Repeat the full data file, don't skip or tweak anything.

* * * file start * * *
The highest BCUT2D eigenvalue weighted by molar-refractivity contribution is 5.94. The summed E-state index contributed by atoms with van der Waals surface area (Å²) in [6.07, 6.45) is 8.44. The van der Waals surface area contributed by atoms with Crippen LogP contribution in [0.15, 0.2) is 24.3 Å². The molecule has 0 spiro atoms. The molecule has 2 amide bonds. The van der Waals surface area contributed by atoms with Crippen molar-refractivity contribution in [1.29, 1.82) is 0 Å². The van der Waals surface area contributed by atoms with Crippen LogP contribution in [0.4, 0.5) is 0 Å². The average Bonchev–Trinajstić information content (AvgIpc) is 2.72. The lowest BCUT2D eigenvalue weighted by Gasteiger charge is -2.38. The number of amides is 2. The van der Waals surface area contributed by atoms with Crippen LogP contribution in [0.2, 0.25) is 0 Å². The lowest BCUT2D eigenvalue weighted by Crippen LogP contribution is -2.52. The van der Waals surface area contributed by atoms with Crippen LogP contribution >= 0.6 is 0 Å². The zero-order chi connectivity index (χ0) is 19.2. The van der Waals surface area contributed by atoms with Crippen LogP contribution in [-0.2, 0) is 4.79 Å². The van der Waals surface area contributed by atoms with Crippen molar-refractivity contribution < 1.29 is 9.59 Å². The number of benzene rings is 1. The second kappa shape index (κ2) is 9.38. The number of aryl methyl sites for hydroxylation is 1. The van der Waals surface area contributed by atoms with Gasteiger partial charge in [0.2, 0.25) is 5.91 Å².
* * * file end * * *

The highest BCUT2D eigenvalue weighted by molar-refractivity contribution is 5.94. The summed E-state index contributed by atoms with van der Waals surface area (Å²) in [6.07, 6.45) is 8.44. The van der Waals surface area contributed by atoms with Crippen LogP contribution in [0.15, 0.2) is 24.3 Å². The molecule has 0 spiro atoms. The molecule has 2 amide bonds. The van der Waals surface area contributed by atoms with Crippen molar-refractivity contribution in [1.29, 1.82) is 0 Å². The van der Waals surface area contributed by atoms with Crippen LogP contribution in [0.4, 0.5) is 0 Å². The average Bonchev–Trinajstić information content (AvgIpc) is 2.72. The lowest BCUT2D eigenvalue weighted by Gasteiger charge is -2.38. The number of amides is 2. The van der Waals surface area contributed by atoms with Crippen LogP contribution in [0.2, 0.25) is 0 Å². The lowest BCUT2D eigenvalue weighted by Crippen LogP contribution is -2.52. The van der Waals surface area contributed by atoms with Crippen LogP contribution >= 0.6 is 0 Å². The zero-order chi connectivity index (χ0) is 19.2. The van der Waals surface area contributed by atoms with Crippen LogP contribution in [-0.2, 0) is 4.79 Å². The van der Waals surface area contributed by atoms with Crippen molar-refractivity contribution < 1.29 is 9.59 Å². The number of benzene rings is 1. The second kappa shape index (κ2) is 9.38. The number of aryl methyl sites for hydroxylation is 1. The van der Waals surface area contributed by atoms with Gasteiger partial charge in [0.2, 0.25) is 5.91 Å².